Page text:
Stocks fall, with banks showing the way Dow industrials shed 30 points, to 7,700

computer issues strong

Wall Street

January 24, 1998|By BLOOMBERG NEWS

NEW YORK -- U.S. stocks fell yesterday for a third day on concern that slowing Asian economies will damp profit growth in Citicorp, J. P. Morgan & Co. and other banks led the decline.

The Dow Jones industrial average fell 30.14 to 7,700.74. The 30-stock average declined 0.7 percent for the week and has lost 2.6 percent so far this year. The Standard & Poor's 500 index fell 5.46 to 957.58, and was down 0.4 percent for the week.

The Nasdaq composite index fell 0.58 to 1,575.93 yesterday. The Nasdaq outperformed the Dow and S&P on the week, rising 0.8 percent.

Among other broad market indexes, the Russell 2,000 index of small capitalization stocks slid 1.39 to 424.81; the Wilshire 5,000 index lost 50.37 to 9,146.39; the American Stock Exchange composite index dropped 3.98 to 661.63; and the S&P 400

mid-cap index slipped 1.55 to 319.94.

Computer stocks gained, helping prevent further losses. Gateway 2000 Inc. jumped $3.125 to $37.125 after the maker of personal computers hired a top AT&T Corp. executive as its president and reported unexpectedly strong fourth-quarter earnings. Gateway benefited from lower prices for memory computer chips, disk drives and microprocessors, partly as a result of declines in Asian currencies.

Rival Compaq Computer Corp. rose 62.5 cents to $31.75 and Dell Computer Corp. gained $2.3125 to $94.8125.

The day's most active stock was Iomega Corp., which tumbled $3.9375 to $8.8125 in New York Stock Exchange trading of nearly 29 million shares. The maker of portable disk drives blamed slowing demand in Asia for fourth-quarter earnings below analysts' estimates.

Digital Lightwave Inc. tumbled $6.1875 to $4.9375 after the phone equipment maker said it expects to report a loss for 1997 because of an accounting change and an order delay in the fourth quarter.

Companies such as J. P. Morgan and International Business Machines Corp. warned investors this week that slumping Asian economies will curb profit growth in the first quarter. Merrill Lynch & Co. said the events in Asia would make 1998 "a more challenging environment for our industry."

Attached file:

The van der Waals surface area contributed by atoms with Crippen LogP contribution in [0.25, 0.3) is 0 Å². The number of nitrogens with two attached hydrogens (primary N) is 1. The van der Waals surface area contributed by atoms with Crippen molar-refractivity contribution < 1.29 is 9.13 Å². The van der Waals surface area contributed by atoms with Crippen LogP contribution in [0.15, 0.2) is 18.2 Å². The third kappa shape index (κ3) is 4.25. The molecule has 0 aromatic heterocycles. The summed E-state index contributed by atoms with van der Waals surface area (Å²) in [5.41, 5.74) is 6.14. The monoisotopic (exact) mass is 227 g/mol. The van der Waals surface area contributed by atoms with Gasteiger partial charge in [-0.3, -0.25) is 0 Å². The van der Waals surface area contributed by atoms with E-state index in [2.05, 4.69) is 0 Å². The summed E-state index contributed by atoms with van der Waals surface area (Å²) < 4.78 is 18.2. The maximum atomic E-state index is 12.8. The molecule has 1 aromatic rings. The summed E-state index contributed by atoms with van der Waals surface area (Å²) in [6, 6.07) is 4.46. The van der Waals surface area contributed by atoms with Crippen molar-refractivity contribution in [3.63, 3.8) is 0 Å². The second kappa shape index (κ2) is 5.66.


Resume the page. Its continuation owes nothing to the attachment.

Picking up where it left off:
The debt crisis in Indonesia deepened yesterday as BankAmerica and several other international banks froze lending the country. The rupiah plunged as much as 20 percent, making it almost certain that Indonesian companies won't be able to service their $65 billion in foreign loans.

Citicorp slid $1.8125 to $113.125; J. P. Morgan dropped $3.5625 to $99.3125; BankAmerica Corp. fell $1.625 to $64.1875; and First Chicago NBD Corp. lost $2.25 to $72.50.

Scientific-Atlanta Inc. fell $1.625 to $14.9375 after reporting unexpectedly low fiscal second-quarter profit because of slowing business abroad.

Xerox rose $4.625 to $76.75. It said fourth-quarter profit rose 23 percent, topping forecasts.

Cable television stocks fell on concern that a nine-month rally has run its course, analysts said. Cablevision Systems Corp. shares fell $.0625 to $0.9375; Cox Communications Inc. fell $1.25 to $38.125; and U S West Media Group fell 37.5 cents to $28.25.

Gold stocks had their best day in five weeks as the precious metal jumped $9 to $300.30 an ounce.

Newmont Mining Corp. rose $3.375 to $30.0625; Homestake Mining Co. added 68.75 cents to $9.5625; and Barrick Gold Corp. jumped $1.4375 to $19.0625.

AMR Corp. fell $4.5625 to $124.9375 after the parent of American Airlines agreed with British Airways PLC to exclude key routes, such as New York-London, from their planned alliance in a bid to win European Commission approval.

Pfizer Inc. fell 56.25 cents to $78.0625. The drugmaker said after the market closed Thursday that it wouldn't apply for U.S. Food and Drug Administration approval of its droloxifene drug for treatment of breast cancer.

Pub Date: 1/24/98

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